Wilds of Northern B.C.


We can now truly claim that we have visited all four corners of our beautiful province!

Our northern B.C. section started in Dawson Creek, which is Mile 0 for the Alaska Highway. We even went over the only original trestle bridge that is left of the old highway, just outside Dawson Creek.

It didn’t take us long to make another detour…having arrived at Fort St. John very early in the morning (nothing open except Overwaitea), we carried on and veered off to Hudson’s Hope and the W.A.C. Bennett dam. The dam is 110km off the Alaska highway but we got to observe the last of the Peace River valley before they flood it for Site C 😦

As we did the tour at the W.A.C. Bennett dam, and enjoyed their visitor centre, it was interesting to hear and read about the history of the current dam, as well as the careful tip-toeing around the issue of First Nations land rights…in the past and the present. Fool me once…!  And the cute little hamlet of Hudson’s Hope, an historic Hudson’s Bay outpost, would be cut off from the road to Fort St. John.

Back to the Alaska Highway found us driving over the high prairie to Fort Nelson, where there is really nowhere to pull over as all the side roads are private access roads to the oil & gas and timber companies. We passed several roadside bunkhouse hotels for crew. The lowest point on the Alaska Highway is the Peace River bridge into Fort Nelson.


Heading northwest from Fort Nelson meant crossing the Rockies again, with varying scenery and weather systems throughout:

Stuart loves continental divides! On this one, we stopped to do a hike at the summit, but as it was quite cool out, we shortened it, finding instead a wonderful creek with aqua pools of fresh snow melt water. As the path was under snow just a couple of weeks ago, the previous year’s path was faint, and often disappeared. So we had to make our own path…guess we found an adventure!


Then there is the outstanding Muncho Lake. An amazing colour due to the copper, and the surrounding mountains looks like a charcoal sketch.


Muncho Lake

Shortly after, we spend a couple of nights at Liard River Hot Springs, a favourite stop for almost everyone driving the Alaska Highway. The hot springs form a lush, almost tropical micro-climate, covered in ferns and flowers not normally found at this latitude. The provincial campground is the access point and they have added some amenities to protect the fragile landscape. Six streams (up to 54C) feed these pools and they are open all the time.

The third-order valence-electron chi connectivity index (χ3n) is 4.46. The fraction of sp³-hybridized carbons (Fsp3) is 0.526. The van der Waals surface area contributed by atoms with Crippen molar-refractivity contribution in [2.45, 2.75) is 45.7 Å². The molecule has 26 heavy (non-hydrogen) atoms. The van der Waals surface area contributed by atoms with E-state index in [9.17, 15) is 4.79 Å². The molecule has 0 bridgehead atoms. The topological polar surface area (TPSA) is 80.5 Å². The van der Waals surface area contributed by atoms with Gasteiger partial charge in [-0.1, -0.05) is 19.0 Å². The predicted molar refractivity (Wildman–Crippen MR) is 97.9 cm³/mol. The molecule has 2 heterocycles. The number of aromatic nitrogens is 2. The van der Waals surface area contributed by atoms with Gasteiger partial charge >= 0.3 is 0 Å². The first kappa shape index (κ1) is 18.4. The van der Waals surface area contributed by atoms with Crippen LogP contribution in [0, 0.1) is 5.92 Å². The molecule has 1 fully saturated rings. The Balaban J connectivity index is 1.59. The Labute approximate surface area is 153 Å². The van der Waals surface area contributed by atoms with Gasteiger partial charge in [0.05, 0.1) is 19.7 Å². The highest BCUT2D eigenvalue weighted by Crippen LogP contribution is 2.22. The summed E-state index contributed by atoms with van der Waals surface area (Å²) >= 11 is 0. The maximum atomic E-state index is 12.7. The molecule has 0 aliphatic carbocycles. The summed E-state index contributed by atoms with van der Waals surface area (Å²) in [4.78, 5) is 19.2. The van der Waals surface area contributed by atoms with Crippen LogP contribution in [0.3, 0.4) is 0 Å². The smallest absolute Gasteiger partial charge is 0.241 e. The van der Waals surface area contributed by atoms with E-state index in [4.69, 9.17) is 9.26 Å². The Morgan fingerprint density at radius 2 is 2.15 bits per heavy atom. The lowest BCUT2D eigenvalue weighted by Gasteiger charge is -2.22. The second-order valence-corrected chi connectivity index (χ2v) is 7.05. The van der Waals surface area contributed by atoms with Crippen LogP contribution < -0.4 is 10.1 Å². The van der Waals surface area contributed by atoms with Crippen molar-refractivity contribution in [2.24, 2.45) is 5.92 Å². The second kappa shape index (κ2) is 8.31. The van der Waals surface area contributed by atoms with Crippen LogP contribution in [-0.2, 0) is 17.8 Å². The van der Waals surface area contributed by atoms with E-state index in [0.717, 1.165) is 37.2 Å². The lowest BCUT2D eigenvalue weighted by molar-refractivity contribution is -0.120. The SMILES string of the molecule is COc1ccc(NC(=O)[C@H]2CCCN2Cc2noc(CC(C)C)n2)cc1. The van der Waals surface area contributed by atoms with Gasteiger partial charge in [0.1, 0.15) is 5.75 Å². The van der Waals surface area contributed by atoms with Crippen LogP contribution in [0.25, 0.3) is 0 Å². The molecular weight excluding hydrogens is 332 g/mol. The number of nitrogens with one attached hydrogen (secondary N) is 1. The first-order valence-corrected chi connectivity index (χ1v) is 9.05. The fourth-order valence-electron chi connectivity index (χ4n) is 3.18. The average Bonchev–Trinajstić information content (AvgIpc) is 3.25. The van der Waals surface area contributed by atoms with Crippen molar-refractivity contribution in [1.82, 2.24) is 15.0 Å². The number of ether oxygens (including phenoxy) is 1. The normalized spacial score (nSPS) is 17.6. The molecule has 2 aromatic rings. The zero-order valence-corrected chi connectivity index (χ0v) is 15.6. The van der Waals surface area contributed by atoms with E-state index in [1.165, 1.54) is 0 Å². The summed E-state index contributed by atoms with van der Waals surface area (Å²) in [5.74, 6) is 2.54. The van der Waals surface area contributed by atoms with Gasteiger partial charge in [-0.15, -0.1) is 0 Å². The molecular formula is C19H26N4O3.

Next is crossing into the Yukon and arriving at the crossroads that is Watson Lake. This is approximately the half-way point on the Alaska Highway, and apart from an interesting video and information display about the history of the highway, Watson Lake is all about the Signpost Forest…at current count just about 70,000 signs! And signs are brought from all over the world, sometimes custom made, sometimes made with whatever materials are on hand. As we didn’t have the foresight to lift a Penticton city sign, we added our own Penticton placard. One could waste a lot of time walking through this park.

After Watson Lake, the road crosses the B.C./Yukon border 6 times, and by evening, we find ourselves once again detouring off the Alaska Highway to visit Atlin, B.C. A tiny community with 400 residents, a First Nations community, with most of their services obtained in Whitehorse (2 hours away). We had heard that Atlin was beautiful but we were unprepared for the jaw-dropping vistas all along the 100 km road “detour.” After camping in a remote area on the edge of Lake Snafu (with a full moon rising in a sky that never got totally dark), we walked around the townsite and spoke to some of the locals. Many non-indigenous people seem to come for a visit and then decide to stay. It is known for its arts and has a big arts and music festival every July.

We decided to hike Monarch Mountain which is 7km but it was very challenging as it is straight up a mountain, very steep and gravel-filled (scree) trail for the most part (think Grouse Grind x 3). It was much more challenging than the “difficult” hike we did at Jasper. However, the views were breathtaking! Atlin town site if barely visible from even half-way up the mountain.

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Other delights in and around Atlin included the warm springs, seeing the Llewellyn glacier from across the lake, and the light playing on Atlin Lake (B.C.’s largest lake – who knew? It looked like a fjord to us…).


Warm springs, south of Atlin



Atlin Lake

During all our hikes, a variety of flowers are emerging that make for a colourful, but short season in these parts.

And last, but not least, we had the opportunity to see wild life all in B.C. Perhaps we don’t need to travel any further ???

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